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What do the popular business process improvement methods have in common? Success.

Business processes have always been a personal and professional fascination. Never being one to "drink the Kool-Aid" without first understanding all competing theories, I have read the touchstone books in the field (think John Kotter) and I have formally studied different methods of process improvement strategies like Lean, Six Sigma, and Business Process Trends, among others, throughout my education and time at BerryDunn.

In practice, I have found that businesses rarely run into a business process problem and think, “I need X method to solve this!” Instead, businesses tend to set goals for improvement and then look for a method to meet those goals. Where to begin?

There are many commonalities between the leading business process improvement methods. One method may serve you better than others, depending on your specific challenge, but you can determine a starting point for almost any problem if you take a high-level look at the shared themes between the methods. I have identified several focal points below that can help inform your thinking about how you wish to tackle your business process challenges.

  • Identify the process: It may seem obvious to identify the problem, but people usually think of the failed outcome, not the failed process. How do you define the process? A valuable tool in the process improvement world is process mapping. Process maps help create a visual representation of what inputs are required throughout the life of the process.
  • Optimize your measurement: We live in a world with data at our fingertips, but what matters is how we make decisions based on the data. Use the data to find out which changes in a process could affect the overall quality the most. Is your key measurement based on something you can measure? Is it time? Is it distance? Is it errors?
  • Create and test: Once you have identified specific pain points of a process and gathered your data and analytics, you can begin developing an improvement strategy. Create hypotheses on how to correct the pain points and work through all possible outcomes.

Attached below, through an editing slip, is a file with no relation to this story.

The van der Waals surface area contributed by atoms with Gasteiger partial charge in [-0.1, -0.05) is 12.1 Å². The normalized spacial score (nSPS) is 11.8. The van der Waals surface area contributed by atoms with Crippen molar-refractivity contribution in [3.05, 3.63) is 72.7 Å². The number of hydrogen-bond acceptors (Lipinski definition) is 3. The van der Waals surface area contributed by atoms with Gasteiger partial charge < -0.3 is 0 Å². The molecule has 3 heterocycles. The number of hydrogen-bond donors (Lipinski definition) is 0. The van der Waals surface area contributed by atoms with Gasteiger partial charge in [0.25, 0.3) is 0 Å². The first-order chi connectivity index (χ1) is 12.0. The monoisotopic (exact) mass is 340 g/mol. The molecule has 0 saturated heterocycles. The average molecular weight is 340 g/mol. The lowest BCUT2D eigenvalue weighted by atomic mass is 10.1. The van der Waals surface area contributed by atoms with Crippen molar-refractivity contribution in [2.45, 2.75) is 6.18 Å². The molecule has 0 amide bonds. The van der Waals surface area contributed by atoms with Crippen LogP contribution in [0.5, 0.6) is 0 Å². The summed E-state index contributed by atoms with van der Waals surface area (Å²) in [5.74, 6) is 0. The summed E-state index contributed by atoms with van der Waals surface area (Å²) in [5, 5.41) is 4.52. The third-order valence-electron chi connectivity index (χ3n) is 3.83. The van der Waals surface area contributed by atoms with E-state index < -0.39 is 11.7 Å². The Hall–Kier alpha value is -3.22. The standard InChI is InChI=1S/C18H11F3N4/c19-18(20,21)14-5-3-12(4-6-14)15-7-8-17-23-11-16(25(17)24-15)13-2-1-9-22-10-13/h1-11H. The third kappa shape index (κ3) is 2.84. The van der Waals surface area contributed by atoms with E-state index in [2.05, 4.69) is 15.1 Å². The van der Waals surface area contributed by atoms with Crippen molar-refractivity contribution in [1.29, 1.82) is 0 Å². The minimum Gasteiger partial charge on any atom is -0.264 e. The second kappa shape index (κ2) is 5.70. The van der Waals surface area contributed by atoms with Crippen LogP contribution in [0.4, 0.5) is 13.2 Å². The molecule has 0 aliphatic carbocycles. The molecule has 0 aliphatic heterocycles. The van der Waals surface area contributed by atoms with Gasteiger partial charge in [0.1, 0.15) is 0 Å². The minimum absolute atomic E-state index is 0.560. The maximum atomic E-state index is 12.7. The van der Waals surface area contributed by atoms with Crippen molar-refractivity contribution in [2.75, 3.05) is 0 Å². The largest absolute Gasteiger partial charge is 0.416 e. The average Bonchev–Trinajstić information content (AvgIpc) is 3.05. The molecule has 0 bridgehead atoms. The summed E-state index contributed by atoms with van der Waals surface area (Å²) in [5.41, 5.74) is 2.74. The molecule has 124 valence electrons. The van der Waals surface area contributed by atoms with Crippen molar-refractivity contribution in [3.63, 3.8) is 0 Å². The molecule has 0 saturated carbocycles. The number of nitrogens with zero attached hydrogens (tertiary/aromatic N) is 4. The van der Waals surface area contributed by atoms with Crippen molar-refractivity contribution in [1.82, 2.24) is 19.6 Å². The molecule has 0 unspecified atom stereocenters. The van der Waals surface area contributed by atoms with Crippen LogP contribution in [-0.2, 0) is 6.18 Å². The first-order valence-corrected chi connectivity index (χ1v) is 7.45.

• Rally management and leadership: Successful organizational change or process improvement needs management’s buy-in, as well as a project leader. This support and leadership allows you to better control and guide process improvements. Accountability and ownership of a business process improvement endeavor provides the drive to complete a project successfully.
  • Sustain success: Take time to build policies and procedures to support the improvement. Remember to continually revisit the process to help ensure the success is sustained. Living in Maine amid harsh winters, I compare this theme to maintaining a road. New roads take time, money, and a lot of effort to build and, after time, the once-smooth road needs to be cleaned, patched, and repaired. The point is that just because you improve a process, the process may not remain smooth without further effort.
  • Teamwork: The last common theme found among the popular process improvement methods is the requirement that you work in a team. This encompasses every “phase” of the process improvement project. Not only does this help everyone involved understand the full spectrum of the process and where weaknesses occur, but it aids in building a new process that the group and organization can identify as their own.

Business process improvement projects can be a daunting task. It is tempting to think they will be too difficult to follow through to completion. This is where a solid understanding of change and project management techniques can help you find and use tools to help guide the project, keeping you on the road to success.

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